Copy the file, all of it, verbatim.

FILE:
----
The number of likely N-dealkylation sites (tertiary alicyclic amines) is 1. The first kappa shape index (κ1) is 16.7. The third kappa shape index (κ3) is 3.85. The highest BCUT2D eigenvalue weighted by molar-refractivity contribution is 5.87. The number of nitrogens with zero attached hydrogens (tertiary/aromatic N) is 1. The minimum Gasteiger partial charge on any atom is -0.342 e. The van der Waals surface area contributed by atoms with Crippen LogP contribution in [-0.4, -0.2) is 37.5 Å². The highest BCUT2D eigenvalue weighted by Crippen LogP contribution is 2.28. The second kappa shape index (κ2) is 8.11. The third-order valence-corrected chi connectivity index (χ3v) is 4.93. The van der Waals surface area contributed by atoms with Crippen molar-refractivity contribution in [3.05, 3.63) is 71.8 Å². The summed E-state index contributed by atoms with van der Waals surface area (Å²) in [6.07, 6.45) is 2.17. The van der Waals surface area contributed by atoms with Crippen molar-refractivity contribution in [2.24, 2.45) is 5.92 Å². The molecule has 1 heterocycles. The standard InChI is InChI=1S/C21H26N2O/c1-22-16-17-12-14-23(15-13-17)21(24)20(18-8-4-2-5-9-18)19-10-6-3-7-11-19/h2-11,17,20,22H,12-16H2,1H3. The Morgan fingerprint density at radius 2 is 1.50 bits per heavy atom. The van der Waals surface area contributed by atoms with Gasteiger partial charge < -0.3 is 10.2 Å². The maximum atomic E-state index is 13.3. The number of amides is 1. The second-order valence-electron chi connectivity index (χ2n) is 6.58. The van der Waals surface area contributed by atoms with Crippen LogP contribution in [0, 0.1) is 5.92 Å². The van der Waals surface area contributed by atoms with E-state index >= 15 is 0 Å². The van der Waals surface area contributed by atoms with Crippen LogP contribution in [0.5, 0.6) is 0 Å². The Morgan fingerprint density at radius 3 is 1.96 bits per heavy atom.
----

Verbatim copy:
The number of likely N-dealkylation sites (tertiary alicyclic amines) is 1. The first kappa shape index (κ1) is 16.7. The third kappa shape index (κ3) is 3.85. The highest BCUT2D eigenvalue weighted by molar-refractivity contribution is 5.87. The number of nitrogens with zero attached hydrogens (tertiary/aromatic N) is 1. The minimum Gasteiger partial charge on any atom is -0.342 e. The van der Waals surface area contributed by atoms with Crippen LogP contribution in [-0.4, -0.2) is 37.5 Å². The highest BCUT2D eigenvalue weighted by Crippen LogP contribution is 2.28. The second kappa shape index (κ2) is 8.11. The third-order valence-corrected chi connectivity index (χ3v) is 4.93. The van der Waals surface area contributed by atoms with Crippen molar-refractivity contribution in [3.05, 3.63) is 71.8 Å². The summed E-state index contributed by atoms with van der Waals surface area (Å²) in [6.07, 6.45) is 2.17. The van der Waals surface area contributed by atoms with Crippen molar-refractivity contribution in [2.24, 2.45) is 5.92 Å². The molecule has 1 heterocycles. The standard InChI is InChI=1S/C21H26N2O/c1-22-16-17-12-14-23(15-13-17)21(24)20(18-8-4-2-5-9-18)19-10-6-3-7-11-19/h2-11,17,20,22H,12-16H2,1H3. The Morgan fingerprint density at radius 2 is 1.50 bits per heavy atom. The van der Waals surface area contributed by atoms with Gasteiger partial charge < -0.3 is 10.2 Å². The maximum atomic E-state index is 13.3. The number of amides is 1. The second-order valence-electron chi connectivity index (χ2n) is 6.58. The van der Waals surface area contributed by atoms with Crippen LogP contribution in [0, 0.1) is 5.92 Å². The van der Waals surface area contributed by atoms with E-state index >= 15 is 0 Å². The van der Waals surface area contributed by atoms with Crippen LogP contribution in [0.5, 0.6) is 0 Å². The Morgan fingerprint density at radius 3 is 1.96 bits per heavy atom.